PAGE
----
Sunday, August 21, 2011

Animals vs. Humans (whoever wins, we lose)

John, thanks for the Simpsons post; I really enjoyed it. I ranked these about a year ago. When Jeff and I re-watch them (whether he wants to or not), I'll probably provide an update.

1. The Wizard of Evergreen Terrace
2. They Saved Lisa's Brain
3. Homer to the Max
4. Lisa Gets an A
5. Make Room for Lisa
6. Lard of the Dance
7. Maximum Homerdrive
8. Wild Barts Can't Be Broken
9. Homer Simpson in: Kidney Trouble
10. Mayored to the Mob
11. Bart the Mother
12. Treehouse of Horror IX
13. Monty Can't Buy Me Love
14. Simpsons Bible Stories
15. Marge Simpson in: Screaming Yellow Honkers
16. The Old Man and the "C" Student
17. Viva Ned Flanders
18. Sunday, Cruddy Sunday
19. I'm with Cupid
20. When You Dish Upon a Star
21. Mom and Pop Art
22. Thirty Minutes Over Tokyo
23. D'oh-in the Wind

I agree with a lot the comments you made. The third act of the Treehouse of Horror episode is unbearable. Thankfully Jerry Springer references/jokes are mostly extinct now.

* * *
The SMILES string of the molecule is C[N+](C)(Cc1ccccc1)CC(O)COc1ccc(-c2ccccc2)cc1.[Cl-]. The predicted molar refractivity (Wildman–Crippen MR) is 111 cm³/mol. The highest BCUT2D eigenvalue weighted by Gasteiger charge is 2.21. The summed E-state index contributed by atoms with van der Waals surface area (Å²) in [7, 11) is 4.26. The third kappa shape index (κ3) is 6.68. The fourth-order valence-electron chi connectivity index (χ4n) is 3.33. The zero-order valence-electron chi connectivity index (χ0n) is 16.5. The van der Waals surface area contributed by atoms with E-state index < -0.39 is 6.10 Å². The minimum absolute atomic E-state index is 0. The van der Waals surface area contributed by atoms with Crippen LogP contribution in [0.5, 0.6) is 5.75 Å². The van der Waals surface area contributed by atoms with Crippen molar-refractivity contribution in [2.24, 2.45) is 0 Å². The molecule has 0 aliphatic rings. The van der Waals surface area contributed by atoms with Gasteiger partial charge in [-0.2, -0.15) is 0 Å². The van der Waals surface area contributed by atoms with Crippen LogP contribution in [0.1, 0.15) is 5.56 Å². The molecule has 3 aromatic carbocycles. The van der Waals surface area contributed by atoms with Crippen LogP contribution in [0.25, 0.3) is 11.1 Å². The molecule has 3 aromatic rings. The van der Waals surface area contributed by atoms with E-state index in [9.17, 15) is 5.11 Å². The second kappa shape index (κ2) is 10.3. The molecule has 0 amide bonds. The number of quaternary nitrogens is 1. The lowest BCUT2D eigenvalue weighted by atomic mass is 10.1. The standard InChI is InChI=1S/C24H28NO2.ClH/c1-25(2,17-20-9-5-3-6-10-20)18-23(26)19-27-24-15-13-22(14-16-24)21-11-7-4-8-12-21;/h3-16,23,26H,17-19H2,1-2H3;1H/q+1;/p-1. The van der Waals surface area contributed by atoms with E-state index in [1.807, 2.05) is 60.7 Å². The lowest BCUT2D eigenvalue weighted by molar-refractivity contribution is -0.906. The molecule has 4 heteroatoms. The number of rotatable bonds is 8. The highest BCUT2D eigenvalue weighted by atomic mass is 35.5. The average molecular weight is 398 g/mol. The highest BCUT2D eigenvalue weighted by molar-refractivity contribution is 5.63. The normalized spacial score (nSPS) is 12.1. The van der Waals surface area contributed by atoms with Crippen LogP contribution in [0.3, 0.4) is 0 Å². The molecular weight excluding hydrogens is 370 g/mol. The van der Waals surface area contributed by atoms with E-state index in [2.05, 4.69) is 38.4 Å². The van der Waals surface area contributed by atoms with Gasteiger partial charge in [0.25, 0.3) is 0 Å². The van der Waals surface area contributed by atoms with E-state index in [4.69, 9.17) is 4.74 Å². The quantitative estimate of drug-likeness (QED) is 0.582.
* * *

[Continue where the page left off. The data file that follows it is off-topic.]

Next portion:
We seem to differ a bit on D'oh-in the Wind. Ha, I think I would like to hear more about your hatred of the 60s. I don't hate hippies, but I hate that episode so much because the jokes are terrible and the story is so extremely stupid...a shame, given George Carlin's involvement. Were the 60s a golden age? Musically, yes. Otherwise, nah. I'm sorry to disappoint my fans, but I'm not a big advocate of psychedelics and free love. But I suppose it's better than an age in which credit default swaps are apparently legal and go unpunished. Really, there's no such thing as a golden Woody Allen brilliantly points out in Midnight In Paris (haha, I just had to add that).

I figured you would enjoy Homer Simpson in "Kidney Trouble." I want to repeat that I feel you and the episode's writer, John Swartzwelder, would get along very well. You have the same first name; there is little photographic proof of either of your existences, and you both enjoy Westerns. Swartzwelder also wrote the season 13 episode "The Lastest Gun in the West," which you'd love if you haven't seen it. Also, he has written a few novels - Double Wonderful being a western. I recommend it, though I have to admit that I've never read it myself and it's probably only available on amazon; I don't think any library would have it. Recommendations are best when they're free. Sorry.